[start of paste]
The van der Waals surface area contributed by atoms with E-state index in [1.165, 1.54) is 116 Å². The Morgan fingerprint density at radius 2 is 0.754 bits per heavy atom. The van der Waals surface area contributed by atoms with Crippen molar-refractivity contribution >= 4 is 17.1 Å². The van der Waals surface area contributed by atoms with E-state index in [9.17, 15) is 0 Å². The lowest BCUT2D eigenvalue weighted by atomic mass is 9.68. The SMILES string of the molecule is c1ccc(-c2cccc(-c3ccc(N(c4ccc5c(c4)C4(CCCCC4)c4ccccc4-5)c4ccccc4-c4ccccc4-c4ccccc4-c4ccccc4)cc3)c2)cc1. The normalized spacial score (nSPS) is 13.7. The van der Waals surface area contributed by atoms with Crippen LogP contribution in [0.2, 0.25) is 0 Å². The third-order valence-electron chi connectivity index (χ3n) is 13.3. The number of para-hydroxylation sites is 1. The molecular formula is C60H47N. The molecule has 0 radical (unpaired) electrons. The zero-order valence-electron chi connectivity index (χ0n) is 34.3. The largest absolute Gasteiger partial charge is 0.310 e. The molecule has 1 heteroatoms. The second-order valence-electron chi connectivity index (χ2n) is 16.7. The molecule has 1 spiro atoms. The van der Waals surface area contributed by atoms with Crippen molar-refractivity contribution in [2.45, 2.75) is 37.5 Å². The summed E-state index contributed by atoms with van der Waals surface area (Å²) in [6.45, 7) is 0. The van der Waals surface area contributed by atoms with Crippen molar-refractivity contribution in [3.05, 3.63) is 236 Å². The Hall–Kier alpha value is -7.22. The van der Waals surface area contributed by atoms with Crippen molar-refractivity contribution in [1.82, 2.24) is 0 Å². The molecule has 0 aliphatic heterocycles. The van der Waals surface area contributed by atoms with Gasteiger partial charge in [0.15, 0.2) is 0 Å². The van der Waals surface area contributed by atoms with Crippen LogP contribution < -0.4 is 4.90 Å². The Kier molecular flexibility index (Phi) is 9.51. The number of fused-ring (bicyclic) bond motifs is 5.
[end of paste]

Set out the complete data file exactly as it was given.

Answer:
The van der Waals surface area contributed by atoms with E-state index in [1.165, 1.54) is 116 Å². The Morgan fingerprint density at radius 2 is 0.754 bits per heavy atom. The van der Waals surface area contributed by atoms with Crippen molar-refractivity contribution >= 4 is 17.1 Å². The van der Waals surface area contributed by atoms with E-state index in [9.17, 15) is 0 Å². The lowest BCUT2D eigenvalue weighted by atomic mass is 9.68. The SMILES string of the molecule is c1ccc(-c2cccc(-c3ccc(N(c4ccc5c(c4)C4(CCCCC4)c4ccccc4-5)c4ccccc4-c4ccccc4-c4ccccc4-c4ccccc4)cc3)c2)cc1. The normalized spacial score (nSPS) is 13.7. The van der Waals surface area contributed by atoms with Crippen LogP contribution in [0.2, 0.25) is 0 Å². The third-order valence-electron chi connectivity index (χ3n) is 13.3. The number of para-hydroxylation sites is 1. The molecular formula is C60H47N. The molecule has 0 radical (unpaired) electrons. The zero-order valence-electron chi connectivity index (χ0n) is 34.3. The largest absolute Gasteiger partial charge is 0.310 e. The molecule has 1 heteroatoms. The second-order valence-electron chi connectivity index (χ2n) is 16.7. The molecule has 1 spiro atoms. The van der Waals surface area contributed by atoms with Crippen molar-refractivity contribution in [2.45, 2.75) is 37.5 Å². The summed E-state index contributed by atoms with van der Waals surface area (Å²) in [6.45, 7) is 0. The van der Waals surface area contributed by atoms with Crippen molar-refractivity contribution in [3.05, 3.63) is 236 Å². The Hall–Kier alpha value is -7.22. The van der Waals surface area contributed by atoms with Crippen molar-refractivity contribution in [1.82, 2.24) is 0 Å². The molecule has 0 aliphatic heterocycles. The van der Waals surface area contributed by atoms with Gasteiger partial charge in [0.15, 0.2) is 0 Å². The van der Waals surface area contributed by atoms with Crippen LogP contribution < -0.4 is 4.90 Å². The Kier molecular flexibility index (Phi) is 9.51. The number of fused-ring (bicyclic) bond motifs is 5.